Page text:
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Studying Earth's harshest landscapes could help us discover life on Mars

Louisa Preston in Iceland
Land of ice and fire: Louisa Preston studies Mars-like landscapes in Iceland Credit: Fred MacGregor

Scientist Louisa Preston hunts in Earth’s harshest places for organisms that could live on other planets.

I’m an astrobiologist,which means asking the question no one in history has yet been able to answer: is there life elsewhere in the universe? Our premise is that, if life can be found in the most environmentally extreme spots of our planet, then surely it could tolerate similar places on other planets and moons in the solar system?

My work takes me to frozen deserts, ancient rivers, hot springs, geysers and volcanoes, all of which are analogues for environments that exist or once existed on Mars. For instance, the Dry Valleys of Antarctica are home to the most Mars-like landscape on Earth – with high UV radiation, low humidity and little to no rainfall; the surface is so extreme that very little life can survive on it. Beneath the surface however, in moist crevices within rocks, organisms can be found thriving.

In Spain, there is a reddish-brown river with the acidity of lemon juice, whose waters are home to acid-loving bacteria. Its rocks record evidence of bacteria that lived more than two million years ago. Astrobiology asks two questions. Could the ancient river channels on Mars also have bacteria trapped inside their rocks? And could life be found under the surface of this frozen world, as it is in Antarctica?

I get to go out into the world and have a taste of what it would feel like to walk on another planetary body

Being an astrobiologist is an amazing job. I get to go out into the world and have a taste of what it would feel like to walk on another planetary body. It’s incredibly liberating. Despite the remoteness and isolation of these alien landscapes, there is a sense of familiarity and peace. It gets you back to the bare essentials of living and provides a much-needed break from the rush of the everyday world.

It takes a certain kind of person to do this job, but it isn’t a matter of intelligence or any other stigma associated with being a scientist, you just have to be curious and driven to ask questions and seek the answers. You need perseverance, as you can’t google the answer you’re looking for.

It can be dangerous – these places are extreme and we’re very squishy, vulnerable life forms who don’t survive in these places nearly as well as the micro-organisms I study do. The weather always controls the situation so we take protection very seriously. I have experienced total white-outs, had my field site washed away in front of my eyes by a flash flood and had the soles of my boots melt as I walked across a lava field.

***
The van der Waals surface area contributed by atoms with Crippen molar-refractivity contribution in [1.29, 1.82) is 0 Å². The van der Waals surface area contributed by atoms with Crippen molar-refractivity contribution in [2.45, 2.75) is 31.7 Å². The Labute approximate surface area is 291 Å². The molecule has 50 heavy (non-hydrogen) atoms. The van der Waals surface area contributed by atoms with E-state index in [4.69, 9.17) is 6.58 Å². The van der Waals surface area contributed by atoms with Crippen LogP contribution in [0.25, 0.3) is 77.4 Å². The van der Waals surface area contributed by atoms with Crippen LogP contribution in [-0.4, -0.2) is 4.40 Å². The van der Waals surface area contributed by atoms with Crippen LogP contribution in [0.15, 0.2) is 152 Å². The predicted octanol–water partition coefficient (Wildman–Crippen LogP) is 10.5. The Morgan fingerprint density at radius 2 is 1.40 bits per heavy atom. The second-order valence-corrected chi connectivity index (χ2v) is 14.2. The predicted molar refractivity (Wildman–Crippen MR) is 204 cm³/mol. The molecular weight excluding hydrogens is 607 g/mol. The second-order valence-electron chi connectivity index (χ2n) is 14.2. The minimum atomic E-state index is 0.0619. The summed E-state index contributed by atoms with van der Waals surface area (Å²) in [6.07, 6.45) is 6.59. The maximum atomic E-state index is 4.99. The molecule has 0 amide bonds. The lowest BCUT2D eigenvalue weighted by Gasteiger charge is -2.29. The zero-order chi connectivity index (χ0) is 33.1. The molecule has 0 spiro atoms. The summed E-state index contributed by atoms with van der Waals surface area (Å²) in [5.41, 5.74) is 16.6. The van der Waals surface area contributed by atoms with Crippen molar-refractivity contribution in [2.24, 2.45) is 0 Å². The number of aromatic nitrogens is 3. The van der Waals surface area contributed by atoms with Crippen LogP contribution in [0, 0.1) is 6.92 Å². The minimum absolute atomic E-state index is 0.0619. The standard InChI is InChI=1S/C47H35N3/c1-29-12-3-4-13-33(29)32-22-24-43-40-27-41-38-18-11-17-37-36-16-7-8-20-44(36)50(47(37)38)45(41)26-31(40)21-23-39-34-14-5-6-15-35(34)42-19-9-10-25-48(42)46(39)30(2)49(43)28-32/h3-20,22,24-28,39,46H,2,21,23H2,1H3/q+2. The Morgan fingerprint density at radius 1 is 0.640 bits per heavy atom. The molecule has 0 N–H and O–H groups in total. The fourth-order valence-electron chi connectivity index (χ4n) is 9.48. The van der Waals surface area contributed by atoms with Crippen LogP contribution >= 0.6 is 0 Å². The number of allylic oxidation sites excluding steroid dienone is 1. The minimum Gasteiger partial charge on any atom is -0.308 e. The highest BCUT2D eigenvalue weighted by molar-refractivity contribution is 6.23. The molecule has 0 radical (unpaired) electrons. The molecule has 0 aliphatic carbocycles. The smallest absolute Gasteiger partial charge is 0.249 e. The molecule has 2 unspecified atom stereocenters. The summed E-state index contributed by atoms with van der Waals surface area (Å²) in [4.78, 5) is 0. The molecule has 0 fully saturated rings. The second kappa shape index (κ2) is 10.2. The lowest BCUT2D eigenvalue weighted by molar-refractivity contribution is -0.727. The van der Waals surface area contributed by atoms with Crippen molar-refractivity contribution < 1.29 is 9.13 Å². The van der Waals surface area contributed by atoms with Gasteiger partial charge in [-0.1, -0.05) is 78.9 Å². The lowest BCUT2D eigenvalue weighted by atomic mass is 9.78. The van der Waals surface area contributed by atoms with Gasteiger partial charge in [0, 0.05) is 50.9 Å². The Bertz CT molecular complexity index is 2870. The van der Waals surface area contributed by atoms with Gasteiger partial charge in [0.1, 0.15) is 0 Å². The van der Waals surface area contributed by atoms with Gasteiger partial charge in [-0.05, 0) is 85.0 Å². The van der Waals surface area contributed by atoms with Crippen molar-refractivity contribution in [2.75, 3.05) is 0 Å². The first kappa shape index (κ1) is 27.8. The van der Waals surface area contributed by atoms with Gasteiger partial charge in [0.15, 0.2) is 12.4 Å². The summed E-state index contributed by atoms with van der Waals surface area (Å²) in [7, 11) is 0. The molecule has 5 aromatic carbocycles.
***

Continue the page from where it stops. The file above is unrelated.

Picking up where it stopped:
You can never 100 per cent know what to expect, so the key is layers and lots of them. Today I’m wearing waterproof insulated walking trousers from Craghoppers, which are incredible for keeping you warm and dry, and my Craghoppers Gore-Tex waterproof jacket hasn’t failed me yet.

FILM: Why is Louisa Preston probing the planet's harshest environments? The answer is out of this world

Dr Louisa Preston on being an astrobiologist
02:33

Why am I doing all this? Well, if we as humans want to visit Mars in person one day then we need to be prepared for the environment, know what we are going to do and where we are going to do it. Sending humans to Mars will allow us to unravel the history and secrets of the Red Planet. We are so much more efficient and faster than a robot and we can make decisions and interpretations on the spot that can guide our next steps.

We also will want to live there one day, either temporarily in a research base like we do in Antarctica or permanently as a new home. For that, we need to know how to use Mars’s harsh environment to sustain life. We’ll need to use its natural resources, just like in the film The Martian – yes, potatoes could grow on Mars. The first Martians won’t just be humans but plants as well; we could not live there without them.

We need to know how to use Mars’s harsh environment to sustain life

Would I go to Mars? Only if I could come back, and current technology hasn’t quite figured out the return part of the journey yet. Until then, I can experience the next best thing in places like Iceland. I have been here so many times now it feels like home roving among the lava flows and acidic springs. I feel confident here and know how to protect myself and those who are with me.

I’m so much braver now than I was when I was younger. I remember the first field trip I took to Scotland. When I saw the mountains of Glen Coe, I felt fear and intimidation instead of the awe I experience today: they were so huge and I was so small. Today that fear has (mostly) gone, replaced with an excitement to explore and a drive to use the Earth to answer some of humanity’s biggest questions.

Louisa is the author of Goldilocks & The Water Bears (Bloomsbury, £16.99)
Follow her on Twitter at @LouisaJPreston

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